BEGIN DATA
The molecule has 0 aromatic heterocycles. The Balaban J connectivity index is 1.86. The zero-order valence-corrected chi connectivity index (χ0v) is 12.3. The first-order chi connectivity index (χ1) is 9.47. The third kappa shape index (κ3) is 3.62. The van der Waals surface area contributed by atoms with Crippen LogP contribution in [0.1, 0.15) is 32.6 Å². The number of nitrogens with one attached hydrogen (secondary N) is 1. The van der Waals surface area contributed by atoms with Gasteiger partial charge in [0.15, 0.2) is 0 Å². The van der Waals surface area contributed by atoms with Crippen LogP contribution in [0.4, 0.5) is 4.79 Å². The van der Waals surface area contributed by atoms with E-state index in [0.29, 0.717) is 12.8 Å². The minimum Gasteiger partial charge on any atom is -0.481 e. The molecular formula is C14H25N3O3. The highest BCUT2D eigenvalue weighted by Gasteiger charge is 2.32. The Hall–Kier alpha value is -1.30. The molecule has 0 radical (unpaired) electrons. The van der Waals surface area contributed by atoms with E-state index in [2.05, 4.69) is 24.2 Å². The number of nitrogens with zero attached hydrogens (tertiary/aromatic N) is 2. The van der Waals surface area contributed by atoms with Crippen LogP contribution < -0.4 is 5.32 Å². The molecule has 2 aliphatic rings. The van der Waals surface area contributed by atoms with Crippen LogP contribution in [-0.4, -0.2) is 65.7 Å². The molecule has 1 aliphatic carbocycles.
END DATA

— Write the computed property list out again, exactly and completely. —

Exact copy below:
The molecule has 0 aromatic heterocycles. The Balaban J connectivity index is 1.86. The zero-order valence-corrected chi connectivity index (χ0v) is 12.3. The first-order chi connectivity index (χ1) is 9.47. The third kappa shape index (κ3) is 3.62. The van der Waals surface area contributed by atoms with Crippen LogP contribution in [0.1, 0.15) is 32.6 Å². The number of nitrogens with one attached hydrogen (secondary N) is 1. The van der Waals surface area contributed by atoms with Gasteiger partial charge in [0.15, 0.2) is 0 Å². The van der Waals surface area contributed by atoms with Crippen LogP contribution in [0.4, 0.5) is 4.79 Å². The van der Waals surface area contributed by atoms with E-state index in [0.29, 0.717) is 12.8 Å². The minimum Gasteiger partial charge on any atom is -0.481 e. The molecular formula is C14H25N3O3. The highest BCUT2D eigenvalue weighted by Gasteiger charge is 2.32. The Hall–Kier alpha value is -1.30. The molecule has 0 radical (unpaired) electrons. The van der Waals surface area contributed by atoms with E-state index in [2.05, 4.69) is 24.2 Å². The number of nitrogens with zero attached hydrogens (tertiary/aromatic N) is 2. The van der Waals surface area contributed by atoms with Crippen LogP contribution < -0.4 is 5.32 Å². The molecule has 2 aliphatic rings. The van der Waals surface area contributed by atoms with Crippen LogP contribution in [-0.4, -0.2) is 65.7 Å². The molecule has 1 aliphatic carbocycles.